Water #4, 2022

  • Medium: Oil on canvas
  • Size: 195 x 195 cm

As always in his practice, Koen remains faithful to photography as a medium to create new works. This particular painting is based on photographs taken by the artist himself in Paris.
The trip to Paris in 2021 was Koen van den Broek‘s first after the months of lockdown. Because of the confusing reverse composition of the subject, an image reflecting in a puddle, “Water#4” relates to the technical history of photography. Images that can be seen on the back wall of a camera obscura are always upside down. And this is what the reflected images on the surface of the water of van den Broek’s painted puddles are too, as if they were images from such a pinhole camera. On the other hand, the images in a camera obscura are snapshots of a very specific moment. Like, again, the images we see reflected in puddles. The very precise location, angle to the puddle, and moment in time, provides us with a very specific image. Only with the preservation of the image can the trace of reality be read. With his paintings van den Broek alludes to this transience of the original, quasi-photographic image, not least in that such depicted objects, that have straight edges (such as a lampposts), are painted wavy, thus integrating the movement of the water surface into the image of reality.


Born in 1973 in the Belgian town of Bree, Van den Broek first studied architecture and subsequently painting, initially at the Royal Academy of Antwerp and then at the Academy of Visual Arts of Breda. In his opinion, despite his painting studies, he has always remained an architect at heart. Ever since his student days, van den Broek has travelled constantly: around Europe, to the USA, Mexico and even to Japan. Always with his camera close to hand. He takes photos, a lot of photos, which all depict the same subject: the architectural interventions of man on the landscape.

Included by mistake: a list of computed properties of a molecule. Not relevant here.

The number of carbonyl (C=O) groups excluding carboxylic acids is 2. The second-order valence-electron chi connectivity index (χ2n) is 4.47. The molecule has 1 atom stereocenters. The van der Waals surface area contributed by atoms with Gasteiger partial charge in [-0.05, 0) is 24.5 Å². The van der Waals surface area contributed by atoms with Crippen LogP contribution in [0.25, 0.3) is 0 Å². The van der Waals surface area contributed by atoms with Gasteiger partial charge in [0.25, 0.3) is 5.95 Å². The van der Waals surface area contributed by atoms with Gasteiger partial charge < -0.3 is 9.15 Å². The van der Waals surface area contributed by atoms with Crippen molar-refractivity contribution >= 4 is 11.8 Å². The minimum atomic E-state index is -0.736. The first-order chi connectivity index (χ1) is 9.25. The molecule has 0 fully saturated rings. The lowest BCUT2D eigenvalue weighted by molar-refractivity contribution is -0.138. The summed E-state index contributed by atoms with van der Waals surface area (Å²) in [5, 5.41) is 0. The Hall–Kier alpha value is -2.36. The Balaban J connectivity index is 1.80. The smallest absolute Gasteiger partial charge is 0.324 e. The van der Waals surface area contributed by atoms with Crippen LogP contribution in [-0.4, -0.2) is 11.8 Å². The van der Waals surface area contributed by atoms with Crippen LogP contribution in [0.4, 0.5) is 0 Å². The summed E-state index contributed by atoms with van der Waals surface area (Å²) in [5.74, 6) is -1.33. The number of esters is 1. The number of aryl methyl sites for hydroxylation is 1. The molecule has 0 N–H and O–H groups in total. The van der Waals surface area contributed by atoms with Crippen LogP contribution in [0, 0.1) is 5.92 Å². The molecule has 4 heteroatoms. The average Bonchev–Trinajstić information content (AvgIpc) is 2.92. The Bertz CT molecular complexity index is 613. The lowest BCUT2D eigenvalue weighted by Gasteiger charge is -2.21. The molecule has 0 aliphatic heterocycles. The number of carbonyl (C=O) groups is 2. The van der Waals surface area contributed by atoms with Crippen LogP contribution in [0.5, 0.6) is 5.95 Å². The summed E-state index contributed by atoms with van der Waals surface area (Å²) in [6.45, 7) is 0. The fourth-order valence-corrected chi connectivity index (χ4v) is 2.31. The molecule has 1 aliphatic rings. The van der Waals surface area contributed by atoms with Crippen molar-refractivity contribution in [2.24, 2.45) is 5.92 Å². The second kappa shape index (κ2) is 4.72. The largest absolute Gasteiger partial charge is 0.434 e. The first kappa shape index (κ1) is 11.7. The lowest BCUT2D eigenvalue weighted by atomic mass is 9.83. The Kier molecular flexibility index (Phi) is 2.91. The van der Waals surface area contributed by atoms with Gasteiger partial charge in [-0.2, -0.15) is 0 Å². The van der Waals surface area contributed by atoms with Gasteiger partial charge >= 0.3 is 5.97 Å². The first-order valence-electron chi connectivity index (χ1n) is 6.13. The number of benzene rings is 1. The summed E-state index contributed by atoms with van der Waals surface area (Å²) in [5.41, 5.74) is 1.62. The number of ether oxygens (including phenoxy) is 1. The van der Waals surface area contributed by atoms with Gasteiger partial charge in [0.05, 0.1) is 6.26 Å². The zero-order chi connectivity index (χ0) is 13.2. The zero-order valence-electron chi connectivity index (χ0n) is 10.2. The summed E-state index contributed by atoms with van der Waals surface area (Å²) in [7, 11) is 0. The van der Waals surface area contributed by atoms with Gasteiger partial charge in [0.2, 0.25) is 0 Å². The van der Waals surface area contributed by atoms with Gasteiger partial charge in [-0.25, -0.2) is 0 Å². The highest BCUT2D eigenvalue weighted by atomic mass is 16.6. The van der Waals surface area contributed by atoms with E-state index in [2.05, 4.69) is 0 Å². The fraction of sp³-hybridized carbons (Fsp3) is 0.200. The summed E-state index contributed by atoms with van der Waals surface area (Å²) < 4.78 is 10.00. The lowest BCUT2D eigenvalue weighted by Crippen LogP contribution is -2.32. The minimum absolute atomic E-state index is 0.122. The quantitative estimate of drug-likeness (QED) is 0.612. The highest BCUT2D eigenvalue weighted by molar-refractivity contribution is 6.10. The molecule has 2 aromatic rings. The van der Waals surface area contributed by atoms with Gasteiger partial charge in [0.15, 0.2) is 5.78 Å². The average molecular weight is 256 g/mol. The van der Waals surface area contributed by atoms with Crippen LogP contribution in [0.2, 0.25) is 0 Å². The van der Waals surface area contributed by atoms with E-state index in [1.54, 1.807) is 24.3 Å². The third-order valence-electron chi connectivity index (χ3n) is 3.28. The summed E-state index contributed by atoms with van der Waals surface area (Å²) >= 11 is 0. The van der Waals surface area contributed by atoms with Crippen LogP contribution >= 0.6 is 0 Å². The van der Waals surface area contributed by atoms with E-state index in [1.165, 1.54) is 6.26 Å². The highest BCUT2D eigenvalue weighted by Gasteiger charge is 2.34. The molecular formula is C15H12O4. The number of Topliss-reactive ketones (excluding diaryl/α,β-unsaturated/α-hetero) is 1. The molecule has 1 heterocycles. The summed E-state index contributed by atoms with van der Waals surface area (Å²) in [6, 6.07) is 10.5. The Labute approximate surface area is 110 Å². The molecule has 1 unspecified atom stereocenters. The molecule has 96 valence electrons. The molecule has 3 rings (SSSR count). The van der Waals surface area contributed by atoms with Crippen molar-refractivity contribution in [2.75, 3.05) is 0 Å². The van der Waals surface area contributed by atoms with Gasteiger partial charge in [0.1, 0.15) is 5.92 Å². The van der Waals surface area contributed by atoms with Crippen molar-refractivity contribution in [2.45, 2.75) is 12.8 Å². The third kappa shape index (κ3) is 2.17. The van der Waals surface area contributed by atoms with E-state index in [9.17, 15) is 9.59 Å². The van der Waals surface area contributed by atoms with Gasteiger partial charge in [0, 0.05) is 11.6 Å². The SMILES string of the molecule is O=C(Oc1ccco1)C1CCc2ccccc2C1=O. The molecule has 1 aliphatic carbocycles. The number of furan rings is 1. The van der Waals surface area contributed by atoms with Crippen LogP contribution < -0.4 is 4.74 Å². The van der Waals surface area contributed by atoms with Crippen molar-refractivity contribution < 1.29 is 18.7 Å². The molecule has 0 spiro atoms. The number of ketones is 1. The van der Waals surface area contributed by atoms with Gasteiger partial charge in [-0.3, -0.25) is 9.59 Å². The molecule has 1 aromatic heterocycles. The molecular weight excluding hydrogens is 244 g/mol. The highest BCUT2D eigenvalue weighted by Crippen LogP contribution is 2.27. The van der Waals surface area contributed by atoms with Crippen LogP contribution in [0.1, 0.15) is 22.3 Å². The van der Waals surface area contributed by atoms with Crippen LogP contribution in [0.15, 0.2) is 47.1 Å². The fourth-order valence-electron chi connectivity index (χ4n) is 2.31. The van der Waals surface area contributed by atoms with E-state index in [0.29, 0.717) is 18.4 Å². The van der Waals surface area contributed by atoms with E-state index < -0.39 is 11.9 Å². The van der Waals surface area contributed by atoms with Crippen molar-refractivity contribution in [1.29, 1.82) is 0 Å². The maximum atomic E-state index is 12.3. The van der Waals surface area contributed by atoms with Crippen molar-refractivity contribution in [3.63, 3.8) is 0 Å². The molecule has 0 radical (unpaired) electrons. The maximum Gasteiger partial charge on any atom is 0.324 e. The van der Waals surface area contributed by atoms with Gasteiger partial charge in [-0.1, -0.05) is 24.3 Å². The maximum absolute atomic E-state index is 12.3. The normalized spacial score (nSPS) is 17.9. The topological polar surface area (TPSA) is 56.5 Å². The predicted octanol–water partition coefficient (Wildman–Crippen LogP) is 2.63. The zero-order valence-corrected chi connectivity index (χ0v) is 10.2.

Early in his career, Koen van den Broek developed a fascination for desolate landscapes in which man rarely appears, but always makes his presence felt. He depicts the traces left behind on roads, streets and houses that have been abandoned. The artist’s perception of roads and borders in barren lands has provided the painter with impulses that enable him to make his specific statement on landscape painting. Van den Broek operates by turning his face downwards and zooming in on the irregularities of the pavement, on curb stones and shadows. It is this very search for a subject of representation that led the artist on a journey closer to abstraction.

Works by Koen van den Broek are part of major public collections, including the LACMA, Los Angeles; SMAK, Ghent; M HKA, Antwerp; Busan Museum of Art, Busan; San Francisco Museum of Modern Art; Astrup Fearnley Museet, Oslo; Staatliche Kunsthalle, Karlsruhe, and Museum Dhondt-Dhaenens, Deurle. His work has been presented at the Venice Biennial (2015 & 2017); White Cube, London; Kunstmuseum, Bonn; Royal Museum of Fine Arts of Antwerp and Brussels; Seoul Arts Centre, Seoul; Kunsthalle, Mannheim; Royal Academy, London; MAS, Antwerp, and Kunsthal, Rotterdam; His work can also be found in numerous public spaces in Belgium, such as the Hofkamer, Antwerp; ‘t Zilte, MAS, Antwerp; AZSM Hospital, Mechelen, and the Provinciehuis, Hasselt.

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